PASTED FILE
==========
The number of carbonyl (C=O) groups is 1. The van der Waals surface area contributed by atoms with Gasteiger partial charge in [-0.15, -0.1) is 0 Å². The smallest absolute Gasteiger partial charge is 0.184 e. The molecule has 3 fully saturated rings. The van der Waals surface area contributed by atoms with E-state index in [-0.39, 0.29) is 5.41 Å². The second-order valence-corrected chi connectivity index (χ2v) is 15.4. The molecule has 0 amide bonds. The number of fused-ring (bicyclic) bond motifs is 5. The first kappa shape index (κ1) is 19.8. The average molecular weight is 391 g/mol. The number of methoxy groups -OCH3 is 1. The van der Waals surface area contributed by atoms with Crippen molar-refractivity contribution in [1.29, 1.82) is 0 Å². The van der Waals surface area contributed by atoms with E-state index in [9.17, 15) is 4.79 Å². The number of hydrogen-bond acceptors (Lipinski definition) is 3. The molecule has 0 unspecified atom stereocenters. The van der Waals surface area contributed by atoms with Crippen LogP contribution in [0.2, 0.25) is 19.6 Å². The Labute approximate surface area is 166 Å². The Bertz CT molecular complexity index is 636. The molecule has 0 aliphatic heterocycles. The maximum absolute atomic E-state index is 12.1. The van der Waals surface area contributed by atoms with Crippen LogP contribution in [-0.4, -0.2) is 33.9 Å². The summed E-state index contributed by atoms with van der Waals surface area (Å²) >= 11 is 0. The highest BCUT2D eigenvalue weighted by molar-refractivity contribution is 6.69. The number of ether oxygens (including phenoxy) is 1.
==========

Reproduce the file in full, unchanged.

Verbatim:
The number of carbonyl (C=O) groups is 1. The van der Waals surface area contributed by atoms with Gasteiger partial charge in [-0.15, -0.1) is 0 Å². The smallest absolute Gasteiger partial charge is 0.184 e. The molecule has 3 fully saturated rings. The van der Waals surface area contributed by atoms with E-state index in [-0.39, 0.29) is 5.41 Å². The second-order valence-corrected chi connectivity index (χ2v) is 15.4. The molecule has 0 amide bonds. The number of fused-ring (bicyclic) bond motifs is 5. The first kappa shape index (κ1) is 19.8. The average molecular weight is 391 g/mol. The number of methoxy groups -OCH3 is 1. The van der Waals surface area contributed by atoms with Crippen molar-refractivity contribution in [1.29, 1.82) is 0 Å². The van der Waals surface area contributed by atoms with E-state index in [9.17, 15) is 4.79 Å². The number of hydrogen-bond acceptors (Lipinski definition) is 3. The molecule has 0 unspecified atom stereocenters. The van der Waals surface area contributed by atoms with Crippen LogP contribution in [0.2, 0.25) is 19.6 Å². The Labute approximate surface area is 166 Å². The Bertz CT molecular complexity index is 636. The molecule has 0 aliphatic heterocycles. The maximum absolute atomic E-state index is 12.1. The van der Waals surface area contributed by atoms with Crippen LogP contribution in [-0.4, -0.2) is 33.9 Å². The summed E-state index contributed by atoms with van der Waals surface area (Å²) >= 11 is 0. The highest BCUT2D eigenvalue weighted by molar-refractivity contribution is 6.69. The number of ether oxygens (including phenoxy) is 1.